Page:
As an academic teaching undergraduate nursing students, the levels of stress that they are often placed under does cause huge concern.
Indeed, in a number of recent studies this has been acknowledged as a major factor towards psychological distress, recruitment and retention, and final degree classification. The ability to overcome such adversity and learn to cope with all of the stressful factors associated with studying to become a nurse can be increasingly difficult. This brings me onto ‘resilience’.
Resilience may be described in many different ways, but, in a nutshell, it is being able to bounce back, to protect oneself against the negative effects of stressors and to have the ability to be able to cope with challenging situations and move on positively. Something that, within the complex field of nursing, is an essential component of our being.
Resilience has been found to have an impact on learning experience, academic performance, course completion and, in the longer term, professional practice. Resilience and, subsequently, positive coping strategies can resist stress and improve overall wellbeing.
Nursing is becoming increasingly more demanding and highly stressful due to staffing shortages, financial constraints and ever-increasing challenges. Research has demonstrated that while studying nursing at university, students experience higher levels of academic stress than any other disciplines. These stressors may increase psychological morbidity such as excessive anxiety, worry and depression.
“As academics, and indeed clinicians in practice, we have a responsibility to help to build student wellbeing”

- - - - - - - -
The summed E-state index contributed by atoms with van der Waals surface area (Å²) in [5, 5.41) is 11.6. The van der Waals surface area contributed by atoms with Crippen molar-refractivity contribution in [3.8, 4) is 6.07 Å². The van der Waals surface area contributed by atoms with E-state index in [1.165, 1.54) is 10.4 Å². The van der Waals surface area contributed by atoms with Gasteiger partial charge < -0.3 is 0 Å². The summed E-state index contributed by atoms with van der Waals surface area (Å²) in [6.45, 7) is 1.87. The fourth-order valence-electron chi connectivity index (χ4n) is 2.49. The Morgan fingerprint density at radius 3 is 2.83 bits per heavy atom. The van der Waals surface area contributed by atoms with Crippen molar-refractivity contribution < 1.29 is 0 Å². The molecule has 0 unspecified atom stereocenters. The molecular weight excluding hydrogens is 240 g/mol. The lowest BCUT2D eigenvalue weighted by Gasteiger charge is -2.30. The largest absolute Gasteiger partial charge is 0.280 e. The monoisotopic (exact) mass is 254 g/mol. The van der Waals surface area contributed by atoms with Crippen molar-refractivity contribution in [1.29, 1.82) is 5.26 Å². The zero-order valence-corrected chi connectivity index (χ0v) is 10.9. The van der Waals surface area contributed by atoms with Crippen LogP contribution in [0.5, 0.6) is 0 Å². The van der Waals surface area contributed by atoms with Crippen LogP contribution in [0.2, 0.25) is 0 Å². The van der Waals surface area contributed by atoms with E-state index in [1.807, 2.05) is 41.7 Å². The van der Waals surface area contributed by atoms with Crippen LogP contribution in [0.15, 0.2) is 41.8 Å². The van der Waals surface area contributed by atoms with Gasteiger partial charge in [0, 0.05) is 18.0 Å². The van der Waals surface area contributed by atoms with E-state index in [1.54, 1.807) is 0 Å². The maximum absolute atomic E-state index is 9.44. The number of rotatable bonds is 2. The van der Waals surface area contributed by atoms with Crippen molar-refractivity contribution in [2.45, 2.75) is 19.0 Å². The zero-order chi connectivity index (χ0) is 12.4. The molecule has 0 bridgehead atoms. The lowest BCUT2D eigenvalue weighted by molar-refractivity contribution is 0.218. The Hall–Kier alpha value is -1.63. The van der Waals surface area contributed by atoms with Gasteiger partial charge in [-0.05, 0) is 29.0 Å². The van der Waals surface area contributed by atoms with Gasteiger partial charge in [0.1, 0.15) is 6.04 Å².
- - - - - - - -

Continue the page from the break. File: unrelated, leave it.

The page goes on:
Resilience is therefore imperative for nursing students to survive adversity and prepare them for undertaking their professional role once they have graduated.
Chronic exposure to stressors may contribute to both low esteem and negative wellbeing. This may result in a lack of professional confidence and could affect nursing students’ aspirations to take up a clinical post after qualifying, contributing to the ever-decreasing number of qualified nurses within the UK.
As academics, and indeed clinicians in practice, we have a responsibility to help to build student wellbeing through the development of resilience and effective coping mechanisms. But how? How do we begin to do this?
I discussed this with a number of my undergraduate students (at all levels of their training) and asked them what they thought may help. Suggestions were plentiful and this became a very useful exercise within the classroom setting.
I decided to, with the students’ permission, write the comments down and look for common themes within their feedback. I categorised these themes as follows:
- A supportive learning environment (both within their theoretical setting and their clinical setting);
- Structured mentorship programmes (again within both settings);
- Accessible, additional support when needed (academically and clinically);
- Problem-based learning (developing problem-solving skills, critical thinking and persistence);
- Reflection – and the time and encouragement to reflect;
- Clinical supervision/debriefs – providing the opportunity to analyse issues from varying perspectives and identify positive meanings from stressful events and situations;
- Reflective writing within the academic setting;
- Learning/discussing effective coping strategies and emotion regulation and, finally, a student-centred learning environment with positive expectations towards students.
Nursing education focuses upon many different aspects and timetables are often tightly compact – strategically balancing the required number of hours between theory and practice, as governed by our regulatory body.
But, there is a significant relationship between resilience and wellbeing in nursing students, and this needs to be considered within our curriculum.
If we do not place a strong emphasis upon building our students’ resilience and helping them to find effective coping mechanisms against the many difficult challenges that they will encounter, recruitment and retention will become even more of a crisis than it already is.
Fiona Cust is senior lecturer in children’s nursing, Staffordshire University